From the Pulitzer Prize-winning author of Gulag comes a major new work of
historical and moral reckoning: the story of life behind the Iron Curtain.
Once the Nazis were defeated in 1945, the people of Central and Eastern Europe expected
to recover the lives they had led before 1939. Instead, they found themselves subjected to a
tyranny that was in many ways as inhuman as the one which they had just escaped. This book
explains how Communism was imposed on these previously free societies in the decade after
the end of the Second World War. Applebaum describes, in calm but devastating detail, how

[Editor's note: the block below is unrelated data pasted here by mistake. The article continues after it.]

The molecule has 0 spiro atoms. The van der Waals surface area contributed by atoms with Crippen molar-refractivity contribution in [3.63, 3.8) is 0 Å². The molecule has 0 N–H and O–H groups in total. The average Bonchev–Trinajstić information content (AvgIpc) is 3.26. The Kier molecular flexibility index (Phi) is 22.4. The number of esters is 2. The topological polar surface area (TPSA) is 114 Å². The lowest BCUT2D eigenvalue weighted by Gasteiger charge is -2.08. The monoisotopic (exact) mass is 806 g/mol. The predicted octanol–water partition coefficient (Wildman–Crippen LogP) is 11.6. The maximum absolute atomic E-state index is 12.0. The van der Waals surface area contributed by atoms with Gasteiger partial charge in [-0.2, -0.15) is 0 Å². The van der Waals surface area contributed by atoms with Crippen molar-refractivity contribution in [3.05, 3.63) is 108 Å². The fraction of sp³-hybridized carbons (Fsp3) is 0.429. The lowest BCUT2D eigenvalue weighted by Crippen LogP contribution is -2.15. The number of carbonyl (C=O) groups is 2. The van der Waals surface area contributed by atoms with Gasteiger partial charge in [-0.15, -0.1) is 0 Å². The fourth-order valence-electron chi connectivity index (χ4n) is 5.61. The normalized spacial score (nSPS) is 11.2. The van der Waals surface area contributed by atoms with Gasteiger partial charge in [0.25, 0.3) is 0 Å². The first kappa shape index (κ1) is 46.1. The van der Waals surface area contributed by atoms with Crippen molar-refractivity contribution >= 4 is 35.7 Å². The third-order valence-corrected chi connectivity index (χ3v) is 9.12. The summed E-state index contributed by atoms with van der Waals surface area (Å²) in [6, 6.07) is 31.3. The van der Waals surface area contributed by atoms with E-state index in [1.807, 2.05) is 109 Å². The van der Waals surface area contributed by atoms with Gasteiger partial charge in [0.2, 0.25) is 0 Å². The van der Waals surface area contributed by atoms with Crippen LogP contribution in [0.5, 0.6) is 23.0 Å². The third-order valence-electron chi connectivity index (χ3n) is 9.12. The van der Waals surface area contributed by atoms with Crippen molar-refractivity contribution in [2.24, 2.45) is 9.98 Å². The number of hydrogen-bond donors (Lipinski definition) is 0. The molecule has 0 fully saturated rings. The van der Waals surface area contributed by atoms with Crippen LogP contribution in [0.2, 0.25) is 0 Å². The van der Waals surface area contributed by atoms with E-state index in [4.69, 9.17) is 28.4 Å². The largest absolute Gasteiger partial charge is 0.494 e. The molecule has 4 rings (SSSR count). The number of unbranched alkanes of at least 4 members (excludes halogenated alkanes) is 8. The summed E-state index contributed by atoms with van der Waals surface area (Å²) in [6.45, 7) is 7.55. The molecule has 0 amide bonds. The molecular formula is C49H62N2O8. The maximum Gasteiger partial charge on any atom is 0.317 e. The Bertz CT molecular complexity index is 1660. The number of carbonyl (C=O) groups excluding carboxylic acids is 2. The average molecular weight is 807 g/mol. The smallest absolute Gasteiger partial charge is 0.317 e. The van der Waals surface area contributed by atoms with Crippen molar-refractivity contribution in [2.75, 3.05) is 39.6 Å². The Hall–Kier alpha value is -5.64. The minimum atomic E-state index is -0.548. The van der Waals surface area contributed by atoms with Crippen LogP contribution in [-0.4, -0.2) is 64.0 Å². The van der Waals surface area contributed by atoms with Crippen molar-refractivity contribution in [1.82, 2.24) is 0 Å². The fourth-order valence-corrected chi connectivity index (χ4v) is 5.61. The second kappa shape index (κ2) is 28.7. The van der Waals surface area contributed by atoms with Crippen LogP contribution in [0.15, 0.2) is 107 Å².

political parties, the church, the media, young people's organisations - the institutions of
civil society on every level - were all quickly eviscerated. Ranging widely across new
archival material and many sources unknown in English, she follows the communists' tactics
as they bullied, threatened and murdered their way to power. She also chronicles individual
lives to show the rapid choices people had to make - to fight, to flee, or to collaborate.
Within a remarkably short period after the end of the war, Eastern Europe had been
ruthlessly Stalinised. Iron Curtain is a brilliant history of a brutal period in
European history, but also a reminder of how fragile free societies are, and how vulnerable
they can be to the predations of determined and unscrupulous enemies.
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